It’s a good news, not-so-good news story.

Kids are drinking less soda, but they might be turning to sports drinks, instead.

That means the campaign by public health advocates against sugar-sweetened sodas may have had an unintended consequence: Teens are drinking more sugar-sweetened sports drinks.

The drinks — which are shown in advertisements being consumed by impossibly fit athletes and named for fruits like mango, kiwi and blackberry — are aggressively marketed to teens. The packaging and ads make them look like a healthful alternative to sugary sodas, widely blamed for contributing to obesity, diabetes, tooth decay and other ills.

Now, researchers at Harvard University have found a small but significant increase in the weekly consumption of high-carbohydrate sports drinks among teens. The study, which appeared Monday in the journal Pediatrics, analyzed national data from the 2010 National Youth Physical Activity and Nutrition Survey and the 2015 Youth Risk and Behavior Survey.

In 2015, more than 57 percent of the more than 22,000 high school students surveyed reported having at least one sports drink in the previous week, up from 56 percent in 2010.

Conversely, between 2007 and 2015, there has been a 7.6 percent drop in the number of youths reporting they drank one soda in the previous week, according to data from the Centers for Disease Control and Prevention Youth Risk Behavior Surveillance System.

The Harvard study also found that 31 percent of teens consumed between one and three sports drinks in the previous week, and about 12 percent reported having four to six such drinks.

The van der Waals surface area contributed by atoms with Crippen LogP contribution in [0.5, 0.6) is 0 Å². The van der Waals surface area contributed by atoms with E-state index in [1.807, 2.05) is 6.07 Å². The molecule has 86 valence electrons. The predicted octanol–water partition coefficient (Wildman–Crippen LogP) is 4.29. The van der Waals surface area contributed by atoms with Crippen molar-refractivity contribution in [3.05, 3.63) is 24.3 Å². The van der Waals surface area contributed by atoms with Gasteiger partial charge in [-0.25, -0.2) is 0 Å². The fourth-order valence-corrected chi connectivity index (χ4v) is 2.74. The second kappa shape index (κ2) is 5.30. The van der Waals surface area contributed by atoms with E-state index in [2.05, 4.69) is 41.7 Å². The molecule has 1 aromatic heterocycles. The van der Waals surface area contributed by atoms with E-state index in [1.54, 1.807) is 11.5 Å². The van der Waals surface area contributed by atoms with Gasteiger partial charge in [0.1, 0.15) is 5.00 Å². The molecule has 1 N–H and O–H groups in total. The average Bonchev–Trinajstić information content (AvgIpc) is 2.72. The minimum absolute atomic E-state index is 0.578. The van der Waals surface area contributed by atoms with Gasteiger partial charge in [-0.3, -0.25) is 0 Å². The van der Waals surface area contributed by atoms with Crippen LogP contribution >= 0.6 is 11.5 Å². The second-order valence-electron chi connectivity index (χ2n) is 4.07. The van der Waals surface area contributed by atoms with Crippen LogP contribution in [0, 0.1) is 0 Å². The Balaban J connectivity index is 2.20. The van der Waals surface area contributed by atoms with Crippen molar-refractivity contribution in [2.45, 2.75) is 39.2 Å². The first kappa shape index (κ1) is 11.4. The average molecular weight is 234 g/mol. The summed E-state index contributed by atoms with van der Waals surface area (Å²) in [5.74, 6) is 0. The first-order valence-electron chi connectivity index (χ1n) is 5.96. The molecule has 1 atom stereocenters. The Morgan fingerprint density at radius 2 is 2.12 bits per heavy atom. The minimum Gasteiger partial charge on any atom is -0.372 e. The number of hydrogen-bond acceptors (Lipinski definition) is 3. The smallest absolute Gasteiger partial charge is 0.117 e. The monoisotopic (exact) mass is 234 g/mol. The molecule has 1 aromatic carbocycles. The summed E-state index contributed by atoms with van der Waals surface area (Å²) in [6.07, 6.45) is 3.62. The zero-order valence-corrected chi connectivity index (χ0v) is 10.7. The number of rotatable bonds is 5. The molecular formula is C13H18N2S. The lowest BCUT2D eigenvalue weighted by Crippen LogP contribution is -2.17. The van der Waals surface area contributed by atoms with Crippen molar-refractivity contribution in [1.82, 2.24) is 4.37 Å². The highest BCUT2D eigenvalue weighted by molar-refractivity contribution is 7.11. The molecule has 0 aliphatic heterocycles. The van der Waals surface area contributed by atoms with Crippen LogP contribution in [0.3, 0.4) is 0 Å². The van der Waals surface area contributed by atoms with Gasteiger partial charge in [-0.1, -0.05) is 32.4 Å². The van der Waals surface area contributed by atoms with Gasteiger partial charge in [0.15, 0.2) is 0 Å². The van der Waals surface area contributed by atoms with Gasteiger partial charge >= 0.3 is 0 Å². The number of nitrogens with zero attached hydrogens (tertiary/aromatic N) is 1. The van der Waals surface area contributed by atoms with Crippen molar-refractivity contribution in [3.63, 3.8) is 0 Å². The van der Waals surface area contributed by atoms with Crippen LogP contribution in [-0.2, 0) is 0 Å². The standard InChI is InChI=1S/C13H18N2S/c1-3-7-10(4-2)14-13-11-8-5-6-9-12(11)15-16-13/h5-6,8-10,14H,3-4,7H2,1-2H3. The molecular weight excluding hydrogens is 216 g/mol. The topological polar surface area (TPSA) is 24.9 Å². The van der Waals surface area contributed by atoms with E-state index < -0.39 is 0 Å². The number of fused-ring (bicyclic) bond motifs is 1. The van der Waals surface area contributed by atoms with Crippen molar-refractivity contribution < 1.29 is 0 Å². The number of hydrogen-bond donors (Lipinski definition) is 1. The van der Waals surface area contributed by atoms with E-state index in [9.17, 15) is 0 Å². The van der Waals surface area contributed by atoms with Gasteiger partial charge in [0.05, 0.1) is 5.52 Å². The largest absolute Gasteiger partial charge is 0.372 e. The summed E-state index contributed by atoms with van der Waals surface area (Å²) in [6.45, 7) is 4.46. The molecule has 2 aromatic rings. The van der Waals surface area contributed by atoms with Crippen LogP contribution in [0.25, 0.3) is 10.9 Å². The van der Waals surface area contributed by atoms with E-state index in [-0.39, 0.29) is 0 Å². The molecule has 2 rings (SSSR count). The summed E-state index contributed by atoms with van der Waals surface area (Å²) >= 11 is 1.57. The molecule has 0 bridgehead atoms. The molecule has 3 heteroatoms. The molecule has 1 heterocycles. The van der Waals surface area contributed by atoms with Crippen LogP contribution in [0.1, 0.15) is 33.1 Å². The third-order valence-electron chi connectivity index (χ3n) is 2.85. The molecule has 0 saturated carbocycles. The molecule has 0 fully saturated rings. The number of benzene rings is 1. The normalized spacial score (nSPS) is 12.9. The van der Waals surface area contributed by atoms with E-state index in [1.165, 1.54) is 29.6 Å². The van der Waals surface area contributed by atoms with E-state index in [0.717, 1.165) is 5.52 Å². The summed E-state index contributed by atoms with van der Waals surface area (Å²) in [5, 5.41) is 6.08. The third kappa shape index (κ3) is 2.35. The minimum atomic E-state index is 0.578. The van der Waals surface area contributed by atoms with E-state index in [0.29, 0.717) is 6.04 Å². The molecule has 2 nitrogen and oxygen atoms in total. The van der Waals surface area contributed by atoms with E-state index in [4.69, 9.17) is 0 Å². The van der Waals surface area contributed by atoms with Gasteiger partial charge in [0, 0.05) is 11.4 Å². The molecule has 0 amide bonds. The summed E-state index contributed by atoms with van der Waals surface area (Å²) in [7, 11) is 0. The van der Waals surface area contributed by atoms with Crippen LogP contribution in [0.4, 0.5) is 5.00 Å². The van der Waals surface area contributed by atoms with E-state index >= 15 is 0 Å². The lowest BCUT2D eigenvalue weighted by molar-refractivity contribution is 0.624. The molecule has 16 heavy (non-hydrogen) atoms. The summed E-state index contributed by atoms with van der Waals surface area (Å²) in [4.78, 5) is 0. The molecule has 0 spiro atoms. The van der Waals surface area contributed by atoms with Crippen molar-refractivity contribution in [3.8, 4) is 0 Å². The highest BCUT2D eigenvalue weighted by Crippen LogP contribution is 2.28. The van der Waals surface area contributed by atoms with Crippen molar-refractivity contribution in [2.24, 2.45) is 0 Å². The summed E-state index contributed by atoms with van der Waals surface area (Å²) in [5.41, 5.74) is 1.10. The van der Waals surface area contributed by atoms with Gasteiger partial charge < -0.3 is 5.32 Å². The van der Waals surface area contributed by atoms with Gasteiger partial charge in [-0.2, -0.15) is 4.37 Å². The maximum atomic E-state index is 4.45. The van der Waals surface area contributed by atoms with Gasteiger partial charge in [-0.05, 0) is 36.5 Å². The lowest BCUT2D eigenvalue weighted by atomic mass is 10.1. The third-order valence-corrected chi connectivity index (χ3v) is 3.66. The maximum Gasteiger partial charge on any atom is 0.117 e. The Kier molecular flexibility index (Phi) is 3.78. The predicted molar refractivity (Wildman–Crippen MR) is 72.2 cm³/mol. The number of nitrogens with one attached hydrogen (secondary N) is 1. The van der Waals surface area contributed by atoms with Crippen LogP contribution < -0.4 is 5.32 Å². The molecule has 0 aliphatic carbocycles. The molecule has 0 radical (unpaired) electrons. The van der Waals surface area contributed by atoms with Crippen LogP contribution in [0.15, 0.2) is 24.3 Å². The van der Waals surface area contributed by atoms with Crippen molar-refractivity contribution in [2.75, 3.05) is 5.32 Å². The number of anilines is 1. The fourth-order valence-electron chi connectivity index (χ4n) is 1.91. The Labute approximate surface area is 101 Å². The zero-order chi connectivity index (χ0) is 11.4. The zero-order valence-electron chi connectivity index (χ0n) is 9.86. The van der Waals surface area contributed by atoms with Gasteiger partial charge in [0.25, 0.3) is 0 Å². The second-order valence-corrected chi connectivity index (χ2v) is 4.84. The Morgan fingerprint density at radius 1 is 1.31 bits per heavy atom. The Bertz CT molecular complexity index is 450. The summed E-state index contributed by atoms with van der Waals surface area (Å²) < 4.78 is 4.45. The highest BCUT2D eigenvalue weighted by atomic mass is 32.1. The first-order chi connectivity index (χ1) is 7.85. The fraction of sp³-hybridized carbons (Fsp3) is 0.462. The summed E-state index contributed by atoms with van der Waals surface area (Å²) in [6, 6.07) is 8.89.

Teens who played on one or more sports teams were likely to consume one or more sports drinks each day, but so were teens who watched more than two hours of television, which researchers said was a “worrisome reflection of the association between TV viewing, commercial advertisements, and obesity.”

Boys were more likely than girls to guzzle the drinks, while Hispanic and black youths consumed more sports drinks than white children, researchers found.

Experts in nutrition warn that the average child — especially one parked in front of a TV — doesn’t need a sports drink that is loaded with electrolytes and carbohydrates, flavors and sweeteners.

“The better option is water or unsweetened beverages,” said Nyree Dardarian, a licensed dietitian and director of the Center for Integrated Nutrition and Performance at Drexel University.

A 20-ounce bottle of orange Gatorade has a hefty 34 grams of sugar, 36 grams of carbs, and 140 calories. Consume two or more sports drinks each week and over a year it can translate into extra pounds, she said.

“Don’t drink your calories,” said Dardarian.

Healthier options include drinking water and eating a piece of fruit, flavoring water by squeezing fresh fruit into it, adding a splash of fruit juice, or drinking flavored seltzers.

There are occasions where having a sports drink is appropriate, Dardarian said. A cyclist planning a 100-mile ride or a kid in a daylong soccer tournament might want to use sports drinks to stay hydrated.

“If the child is only playing 20 minutes or rotating into the game, they just need water,” Dardarian said.